Kurt Masur, conductor from Iron Curtain to 9/11, dead at 88
Kurt Masur, the conductor who seized on music's power to ease Germany's reunification and comfort New York after September 11, died Saturday. He was 88.
The New York Philharmonic announced the death of Masur, one of its longest-serving music directors who led the orchestra from 1991 to 2002 and was credited with enhancing its global reputation.
A German born in what is today Poland, Masur was an unlikely choice to lead one of the New World's pre-eminent orchestras as he had spent his career -- both musically and politically -- within the confines of communist East Germany and was closely focused on the classical canon.
But Masur won wide praise for polishing the musical bona fides of the New York Philharmonic and raising its profile with 17 tours around the world including a first trip to mainland China, now a key country for the orchestra's overseas activities.
"Masur's years at the New York Philharmonic represent one of its golden eras, in which music-making was infused with commitment and devotion -- with the belief in the power of music to bring humanity closer together," Alan Gilbert, the outgoing music director, said in a statement.
"The ethical and moral dimensions that he brought to his conducting are still palpable in the musicians' playing, and I, along with the Philharmonic's audiences, have much to thank him for," he said.
- Sensing music's role in history -
Masur was hailed for mastering the moment after the September 11, 2001 attacks scarred New York. He led the Philharmonic in Brahms' "German Requiem" in a nationally televised memorial service.
The conductor requested that the audience hold its applause, turning the concert into a moment for contemplation on the tragedy.
Annie Bergen, a host on New York's classical music radio station WQXR, later said of the "German Requiem" performance that "the effect was so profound it was as if it had been composed that day."
Masur was similarly credited with instinctively feeling the sense of history in 1989 shortly before the fall of the Berlin Wall.
Then the conductor of the Leipzig Gewandhaus Orchestra and a loyal and accoladed East German, Masur went on the radio in October that year ahead of a concert to urge calm as protesters amassed.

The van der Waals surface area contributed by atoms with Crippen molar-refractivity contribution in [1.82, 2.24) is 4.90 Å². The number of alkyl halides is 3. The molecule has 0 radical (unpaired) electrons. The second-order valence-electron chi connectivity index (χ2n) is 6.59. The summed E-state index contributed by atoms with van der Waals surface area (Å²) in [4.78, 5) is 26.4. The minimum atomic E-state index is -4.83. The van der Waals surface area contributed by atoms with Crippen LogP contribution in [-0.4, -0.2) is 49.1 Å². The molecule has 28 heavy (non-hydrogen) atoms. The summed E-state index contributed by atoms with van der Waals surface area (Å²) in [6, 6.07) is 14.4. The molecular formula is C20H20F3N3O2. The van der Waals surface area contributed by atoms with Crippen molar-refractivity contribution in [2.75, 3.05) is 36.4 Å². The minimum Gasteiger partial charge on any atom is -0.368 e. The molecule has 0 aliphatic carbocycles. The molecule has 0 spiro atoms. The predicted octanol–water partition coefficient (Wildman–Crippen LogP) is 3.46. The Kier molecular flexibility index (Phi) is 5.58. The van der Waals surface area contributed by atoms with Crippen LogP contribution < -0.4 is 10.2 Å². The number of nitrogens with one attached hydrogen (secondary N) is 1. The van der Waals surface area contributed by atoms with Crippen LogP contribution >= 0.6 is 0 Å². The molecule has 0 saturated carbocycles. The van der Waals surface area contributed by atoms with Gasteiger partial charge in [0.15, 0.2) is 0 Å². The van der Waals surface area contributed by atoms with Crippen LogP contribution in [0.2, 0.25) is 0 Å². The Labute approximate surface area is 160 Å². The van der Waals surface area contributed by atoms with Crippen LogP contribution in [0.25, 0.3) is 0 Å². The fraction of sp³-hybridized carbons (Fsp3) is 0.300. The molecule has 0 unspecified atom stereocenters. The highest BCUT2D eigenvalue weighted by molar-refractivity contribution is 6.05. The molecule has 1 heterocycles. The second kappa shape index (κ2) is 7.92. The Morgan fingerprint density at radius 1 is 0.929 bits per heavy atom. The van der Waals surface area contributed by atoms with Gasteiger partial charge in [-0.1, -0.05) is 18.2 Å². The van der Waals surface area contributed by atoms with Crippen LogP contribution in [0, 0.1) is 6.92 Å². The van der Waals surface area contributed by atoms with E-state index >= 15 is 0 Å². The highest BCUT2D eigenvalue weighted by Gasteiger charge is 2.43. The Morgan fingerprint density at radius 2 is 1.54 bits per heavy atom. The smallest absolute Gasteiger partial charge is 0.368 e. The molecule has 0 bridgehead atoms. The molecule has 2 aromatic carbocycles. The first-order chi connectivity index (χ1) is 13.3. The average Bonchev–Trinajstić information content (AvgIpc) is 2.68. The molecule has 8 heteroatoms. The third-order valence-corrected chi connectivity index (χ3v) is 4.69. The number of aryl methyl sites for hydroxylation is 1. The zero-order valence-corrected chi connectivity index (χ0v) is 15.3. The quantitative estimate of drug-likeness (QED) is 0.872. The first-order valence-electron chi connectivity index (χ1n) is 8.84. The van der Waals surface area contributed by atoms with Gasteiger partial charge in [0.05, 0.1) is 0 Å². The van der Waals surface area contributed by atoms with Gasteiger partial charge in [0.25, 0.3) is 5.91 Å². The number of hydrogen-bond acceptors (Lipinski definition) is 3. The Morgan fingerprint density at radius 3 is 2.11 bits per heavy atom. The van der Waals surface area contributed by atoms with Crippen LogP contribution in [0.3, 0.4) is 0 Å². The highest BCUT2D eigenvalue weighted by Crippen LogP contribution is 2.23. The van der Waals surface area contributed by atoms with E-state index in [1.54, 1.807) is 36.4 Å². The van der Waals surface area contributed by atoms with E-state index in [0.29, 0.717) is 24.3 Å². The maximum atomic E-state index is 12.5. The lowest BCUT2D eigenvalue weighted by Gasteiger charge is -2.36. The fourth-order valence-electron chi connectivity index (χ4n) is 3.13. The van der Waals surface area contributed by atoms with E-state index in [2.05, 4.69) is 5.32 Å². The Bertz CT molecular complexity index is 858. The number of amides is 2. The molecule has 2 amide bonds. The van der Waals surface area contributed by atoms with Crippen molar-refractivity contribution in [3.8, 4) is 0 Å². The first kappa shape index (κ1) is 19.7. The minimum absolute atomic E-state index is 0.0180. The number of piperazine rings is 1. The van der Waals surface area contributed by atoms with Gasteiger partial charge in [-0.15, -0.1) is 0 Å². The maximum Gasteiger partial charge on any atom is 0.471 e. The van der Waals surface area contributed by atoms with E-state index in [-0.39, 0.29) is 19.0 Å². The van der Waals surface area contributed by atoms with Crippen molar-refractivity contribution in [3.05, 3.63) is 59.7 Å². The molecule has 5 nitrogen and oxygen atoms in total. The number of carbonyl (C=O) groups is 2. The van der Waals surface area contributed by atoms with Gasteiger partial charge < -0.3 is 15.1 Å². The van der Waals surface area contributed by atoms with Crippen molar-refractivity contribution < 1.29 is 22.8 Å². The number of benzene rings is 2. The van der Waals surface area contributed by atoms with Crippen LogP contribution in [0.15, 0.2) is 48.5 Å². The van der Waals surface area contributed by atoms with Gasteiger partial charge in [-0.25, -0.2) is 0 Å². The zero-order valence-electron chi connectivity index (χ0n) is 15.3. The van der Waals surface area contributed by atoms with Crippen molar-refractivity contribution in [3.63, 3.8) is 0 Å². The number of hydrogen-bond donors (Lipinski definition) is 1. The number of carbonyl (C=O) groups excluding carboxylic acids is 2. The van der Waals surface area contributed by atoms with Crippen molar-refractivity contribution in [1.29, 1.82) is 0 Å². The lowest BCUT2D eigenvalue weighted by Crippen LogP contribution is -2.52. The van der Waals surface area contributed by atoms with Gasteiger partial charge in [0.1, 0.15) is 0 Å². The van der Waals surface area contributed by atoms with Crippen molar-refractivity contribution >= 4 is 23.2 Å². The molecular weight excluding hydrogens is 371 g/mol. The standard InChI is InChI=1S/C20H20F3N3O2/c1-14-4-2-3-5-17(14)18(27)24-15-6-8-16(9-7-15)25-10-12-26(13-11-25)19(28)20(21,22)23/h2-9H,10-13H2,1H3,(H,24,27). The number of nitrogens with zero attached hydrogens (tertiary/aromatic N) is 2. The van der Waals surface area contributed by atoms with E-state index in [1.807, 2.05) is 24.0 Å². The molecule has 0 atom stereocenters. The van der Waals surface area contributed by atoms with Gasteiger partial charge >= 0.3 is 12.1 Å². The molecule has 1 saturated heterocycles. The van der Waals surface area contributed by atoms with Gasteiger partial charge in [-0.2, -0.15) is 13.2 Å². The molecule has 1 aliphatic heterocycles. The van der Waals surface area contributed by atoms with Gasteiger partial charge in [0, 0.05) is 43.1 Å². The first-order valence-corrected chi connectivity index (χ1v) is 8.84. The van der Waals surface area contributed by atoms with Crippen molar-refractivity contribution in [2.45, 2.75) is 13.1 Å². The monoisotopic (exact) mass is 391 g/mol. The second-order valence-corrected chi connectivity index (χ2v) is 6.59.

The troops did not open fire and Masur's performance went ahead, helping set the graceful and largely non-violent tone of German reunification.
Masur had maintained close relations with East German authorities yet was not a Communist Party member and identified as Christian.
After East German leader Erich Honecker stepped down, Masur wrote him a letter to thank him for his support to the orchestra, drawing criticism from regime opponents.
- Ambivalent on political legacy -
Years later, Masur described the mood as the Iron Curtain fell as "Heaven on Earth" but was circumspect when asked about the lasting impact.
"The spirit of those days has pretty much been exhausted, and things haven't turned out well for everyone," he told Der Spiegel in 2010.
"In fact, for many people, reunification has meant more suffering than gain. And many are quite desperate."
Masur initially took the baton at the New York Philharmonic in 1990 to fill in for Leonard Bernstein, one of his most famous predecessors as music director, who died suddenly as he prepared to conduct Mendelssohn's "Elijah."
Despite his musical background as a classical pianist and conductor, Masur initiated the Philharmonic's collaboration with jazz great Wynton Marsalis who heads the Jazz at Lincoln Center program a short walk from the orchestra's hall.
Yet Masur's strict style did not always win him friends among musicians and administration, and he later said that his departure from the New York Philharmonic was not voluntary.
He was given the title of music director emeritus and took two prominent positions in the European classical world -- music director of the Orchestre National de France and principal conductor of the London Philharmonic Orchestra.
France's former culture minister Jack Lang mourned Masur as he paid tribute to his role in closing the Iron Curtain.
"Through his high stature -- intellectually, musically and physically, Kurt Mazur succeeded in delivering a fatal blow to a contemptible regime," he said.
Masur kept conducting late in life but suffered Parkinson's disease.
© 2015 AFP